The psalmist tells us that “He withholds no good thing …” Psalm 84:11 and I know it to be true. Sometimes the gifts are extra special though. This last week I was given a beautiful blue le Creuset pot, heavy with the hope of bread to break and dinners to share. Newly arrived in Vancouver, only few months ago, I had also been given an preloved Kitchenaid mixer and then, last week, the bowl finally arrived. Talk about stuff being sacred – my heart and my kitchen are full! So I baked in thanks. I baked basic-bread and a party-cake. The stuff of life and the stuff of celebration. I think we need both. We need the reminder that our earthy bodies are nourished both by the earth, and by the One who offers us Himself, the true Bread of Life. And once we have remembered, we need to gather and celebrate His Goodness and His abundant welcome.

Piece of cake, anyone?!

Cake, because …

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I believe in cake.

As someone who cares about food I do try to eat healthily, to make wise choices. I know that cake is rich in sugar and fats. I know that it is a treat, a ‘special occasion’ only food.

But it is for these reasons that I believe in it. It is rich, it is a treat and a moment marked with cake becomes a special occasion. If sharing bread makes us companions, then sharing cake allows companions to celebrate!

My lovely sister-in-law recently announced her engagement. I made her a cake. A sweet, rich, special cake because we wanted to recognise the sweetness of love and new beginnings, as well as the richness of love and commitment.

Last year I wrote an essay on cake*. After examining its British-European history I reflected on the nature of contemporary cake culture in Australia. I found the whole enterprise completely fascinating. As I reflected on the way cake is bought, baked and shared – I began to reflect on the deeper meanings of this unique social phenomenon.

We share cake at special occasions, employ it to make a little moment in our everyday sweeter, offer it to extend friendship and hospitality. The type of cake and the context within which it is served can invoke both cultural and gender identities. There is just so much that some sugar, butter, egg and flour can say, can invoke, can express.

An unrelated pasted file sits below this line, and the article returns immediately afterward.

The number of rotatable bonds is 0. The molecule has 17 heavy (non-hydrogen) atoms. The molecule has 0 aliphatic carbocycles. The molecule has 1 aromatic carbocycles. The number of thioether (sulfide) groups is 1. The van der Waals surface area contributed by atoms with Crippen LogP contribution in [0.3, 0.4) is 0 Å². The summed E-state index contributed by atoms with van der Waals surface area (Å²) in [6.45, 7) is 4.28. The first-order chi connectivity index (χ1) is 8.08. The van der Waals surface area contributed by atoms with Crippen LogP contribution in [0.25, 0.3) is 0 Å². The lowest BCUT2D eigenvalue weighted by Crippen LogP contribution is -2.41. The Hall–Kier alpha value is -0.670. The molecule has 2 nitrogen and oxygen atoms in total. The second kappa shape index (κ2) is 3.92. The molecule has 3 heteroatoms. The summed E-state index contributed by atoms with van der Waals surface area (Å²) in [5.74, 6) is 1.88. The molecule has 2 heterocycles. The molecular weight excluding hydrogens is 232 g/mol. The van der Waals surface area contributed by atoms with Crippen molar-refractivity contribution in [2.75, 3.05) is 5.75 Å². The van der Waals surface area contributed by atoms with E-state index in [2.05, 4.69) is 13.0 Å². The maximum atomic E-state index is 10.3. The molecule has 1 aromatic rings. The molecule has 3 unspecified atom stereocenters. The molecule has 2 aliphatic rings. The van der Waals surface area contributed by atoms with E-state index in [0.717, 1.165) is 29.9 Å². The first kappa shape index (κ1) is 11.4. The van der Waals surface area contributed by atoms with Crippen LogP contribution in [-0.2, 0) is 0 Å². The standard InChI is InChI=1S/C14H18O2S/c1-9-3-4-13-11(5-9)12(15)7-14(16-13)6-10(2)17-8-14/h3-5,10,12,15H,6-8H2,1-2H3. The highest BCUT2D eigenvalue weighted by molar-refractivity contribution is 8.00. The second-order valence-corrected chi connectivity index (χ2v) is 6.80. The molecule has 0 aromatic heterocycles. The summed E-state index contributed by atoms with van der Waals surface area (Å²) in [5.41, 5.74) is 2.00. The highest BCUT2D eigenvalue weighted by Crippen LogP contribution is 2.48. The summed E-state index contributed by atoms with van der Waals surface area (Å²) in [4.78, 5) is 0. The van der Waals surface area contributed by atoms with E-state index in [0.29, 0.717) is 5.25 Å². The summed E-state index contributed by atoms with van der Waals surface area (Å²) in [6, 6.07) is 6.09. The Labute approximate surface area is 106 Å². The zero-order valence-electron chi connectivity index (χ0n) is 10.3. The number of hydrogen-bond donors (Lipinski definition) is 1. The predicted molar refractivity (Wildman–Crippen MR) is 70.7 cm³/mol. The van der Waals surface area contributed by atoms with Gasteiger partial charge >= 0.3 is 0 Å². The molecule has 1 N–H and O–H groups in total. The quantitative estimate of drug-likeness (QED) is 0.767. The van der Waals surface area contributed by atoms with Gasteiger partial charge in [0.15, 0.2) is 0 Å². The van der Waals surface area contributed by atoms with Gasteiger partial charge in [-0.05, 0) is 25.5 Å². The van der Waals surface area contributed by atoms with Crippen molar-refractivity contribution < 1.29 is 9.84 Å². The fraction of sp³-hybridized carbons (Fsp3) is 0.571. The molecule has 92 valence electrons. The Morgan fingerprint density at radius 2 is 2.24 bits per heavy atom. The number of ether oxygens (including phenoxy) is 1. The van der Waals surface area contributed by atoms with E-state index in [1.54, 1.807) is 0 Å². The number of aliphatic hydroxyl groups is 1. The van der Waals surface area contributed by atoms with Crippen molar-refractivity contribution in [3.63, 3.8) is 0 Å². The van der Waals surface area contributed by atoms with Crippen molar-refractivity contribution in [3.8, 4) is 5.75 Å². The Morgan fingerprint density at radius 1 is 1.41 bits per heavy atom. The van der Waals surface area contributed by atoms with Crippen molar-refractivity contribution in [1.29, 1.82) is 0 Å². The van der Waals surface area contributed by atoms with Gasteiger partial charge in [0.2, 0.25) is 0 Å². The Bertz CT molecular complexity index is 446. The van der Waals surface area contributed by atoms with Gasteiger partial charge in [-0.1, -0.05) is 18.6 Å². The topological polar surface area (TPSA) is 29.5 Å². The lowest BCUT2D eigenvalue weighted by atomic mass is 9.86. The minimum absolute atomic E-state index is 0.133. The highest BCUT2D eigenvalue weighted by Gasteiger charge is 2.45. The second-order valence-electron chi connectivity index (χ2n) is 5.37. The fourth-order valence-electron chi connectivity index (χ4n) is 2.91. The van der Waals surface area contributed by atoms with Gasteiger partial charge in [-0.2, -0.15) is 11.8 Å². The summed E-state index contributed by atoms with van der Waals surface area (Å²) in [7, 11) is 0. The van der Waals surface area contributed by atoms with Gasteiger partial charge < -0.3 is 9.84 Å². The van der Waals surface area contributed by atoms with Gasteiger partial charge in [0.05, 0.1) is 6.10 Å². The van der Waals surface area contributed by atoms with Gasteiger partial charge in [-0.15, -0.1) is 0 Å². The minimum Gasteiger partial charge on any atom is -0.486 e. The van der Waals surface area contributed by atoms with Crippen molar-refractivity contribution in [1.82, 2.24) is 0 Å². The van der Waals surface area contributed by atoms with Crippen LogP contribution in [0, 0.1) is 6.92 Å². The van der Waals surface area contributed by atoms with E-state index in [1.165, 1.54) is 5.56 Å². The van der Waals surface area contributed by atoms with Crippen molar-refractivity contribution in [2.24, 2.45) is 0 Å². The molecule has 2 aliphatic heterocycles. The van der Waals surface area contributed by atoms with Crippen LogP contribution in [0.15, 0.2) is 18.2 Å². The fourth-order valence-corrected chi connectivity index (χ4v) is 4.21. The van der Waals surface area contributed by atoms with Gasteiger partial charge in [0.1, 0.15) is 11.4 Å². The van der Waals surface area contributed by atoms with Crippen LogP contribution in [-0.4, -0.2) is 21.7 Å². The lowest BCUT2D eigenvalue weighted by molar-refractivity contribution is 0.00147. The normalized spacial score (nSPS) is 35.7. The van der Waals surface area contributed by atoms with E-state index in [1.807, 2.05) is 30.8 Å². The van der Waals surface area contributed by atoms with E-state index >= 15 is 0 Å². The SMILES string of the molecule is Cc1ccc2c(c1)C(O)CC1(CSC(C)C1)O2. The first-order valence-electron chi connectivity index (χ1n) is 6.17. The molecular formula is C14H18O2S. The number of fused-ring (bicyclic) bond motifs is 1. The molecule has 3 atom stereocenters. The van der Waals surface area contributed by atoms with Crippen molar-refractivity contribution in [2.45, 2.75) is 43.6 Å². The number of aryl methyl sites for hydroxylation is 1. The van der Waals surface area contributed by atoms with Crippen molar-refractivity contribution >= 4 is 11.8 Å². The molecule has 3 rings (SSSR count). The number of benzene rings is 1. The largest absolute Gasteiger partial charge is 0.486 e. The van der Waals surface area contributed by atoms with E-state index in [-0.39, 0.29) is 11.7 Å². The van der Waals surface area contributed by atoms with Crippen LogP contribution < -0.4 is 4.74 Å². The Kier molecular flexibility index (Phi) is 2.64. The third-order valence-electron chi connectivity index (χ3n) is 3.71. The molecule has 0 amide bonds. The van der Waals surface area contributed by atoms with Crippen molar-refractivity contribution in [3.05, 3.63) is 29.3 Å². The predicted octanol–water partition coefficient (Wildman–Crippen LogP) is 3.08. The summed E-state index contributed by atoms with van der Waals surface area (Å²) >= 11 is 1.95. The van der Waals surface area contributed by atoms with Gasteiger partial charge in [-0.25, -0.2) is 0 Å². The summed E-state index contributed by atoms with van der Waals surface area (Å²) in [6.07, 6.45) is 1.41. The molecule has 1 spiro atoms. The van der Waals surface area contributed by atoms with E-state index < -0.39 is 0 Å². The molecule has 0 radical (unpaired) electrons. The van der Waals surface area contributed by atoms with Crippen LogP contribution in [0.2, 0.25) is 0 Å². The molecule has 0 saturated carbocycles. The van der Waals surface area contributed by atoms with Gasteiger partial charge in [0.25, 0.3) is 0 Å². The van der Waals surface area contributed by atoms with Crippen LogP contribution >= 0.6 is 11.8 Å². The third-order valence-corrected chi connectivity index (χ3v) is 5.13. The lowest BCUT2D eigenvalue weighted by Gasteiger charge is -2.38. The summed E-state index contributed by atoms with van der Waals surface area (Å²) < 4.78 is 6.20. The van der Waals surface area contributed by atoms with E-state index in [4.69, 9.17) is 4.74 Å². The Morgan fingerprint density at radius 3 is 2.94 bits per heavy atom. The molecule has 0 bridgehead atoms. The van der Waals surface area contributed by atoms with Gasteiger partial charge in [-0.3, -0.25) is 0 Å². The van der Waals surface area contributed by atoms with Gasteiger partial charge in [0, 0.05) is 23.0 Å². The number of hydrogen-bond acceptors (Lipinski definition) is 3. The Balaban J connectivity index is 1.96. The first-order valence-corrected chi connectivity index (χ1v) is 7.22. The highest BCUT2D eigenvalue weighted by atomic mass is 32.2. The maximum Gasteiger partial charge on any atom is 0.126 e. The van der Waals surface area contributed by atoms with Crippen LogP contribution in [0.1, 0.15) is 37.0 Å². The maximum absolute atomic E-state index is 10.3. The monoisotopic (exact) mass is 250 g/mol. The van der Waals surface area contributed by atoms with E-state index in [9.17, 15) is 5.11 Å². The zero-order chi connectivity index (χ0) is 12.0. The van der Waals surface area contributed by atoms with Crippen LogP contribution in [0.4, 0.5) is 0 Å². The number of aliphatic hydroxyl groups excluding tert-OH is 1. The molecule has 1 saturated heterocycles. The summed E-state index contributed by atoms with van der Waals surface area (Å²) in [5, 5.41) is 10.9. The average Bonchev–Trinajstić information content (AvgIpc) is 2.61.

This link will connect you to the recipe that I reinterpreted for this sweet little morsel. I used a smaller tin; three 9cm tins worked instead of two 15cm ones, I changed the chocolate cake to an almond and rosewater Torte and completely muffed the swiss meringue buttercream recipe! In the end this was reinterpreted into a more regular buttercream icing instead. My embellishment was much more understated (I didn’t have the time or the patience for the original!) – the cake was topped with almonds and rose petals. I think I’ll keep tweaking the recipe for now, maybe one day I’ll share my better-documented-and-repeat-trialed version.

Despite the changes, it was an absolute hit and my thanks goes to Linda Lomelino at Call me Cupcake for sharing. My mum is not a ‘cake person’, my husband and his father prefer savoury treats to sweet … and they all liked this cake!!! The actual recipient now wants it for her wedding cake, I think my family will be returning to this recipe for many future celebrations, big and small!

*Here is a pdf version, if you are interested! CakeResearchProjectMorrisona1641657

How to make a birthday

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When it’s for this particular muso there must be lots of instruments, lots of friends and family and lots of good food. We celebrated another year of Asher with pizza, playing and partying last week and it seemed to come off! People seemed happy and relaxed, enjoying all the different aspects of the night. The birthday boy was pretty wrapt … it may not be last birthday we celebrate like that! Special thanks to my dad for teaching me about all things yeast, including this particular recipe. I’ve even adapted his instructions here. If you would like to make some pizzas like his/ours (or really, like Donna Hays – see Issue 8, Autumn 2003 for the original recipe) read on …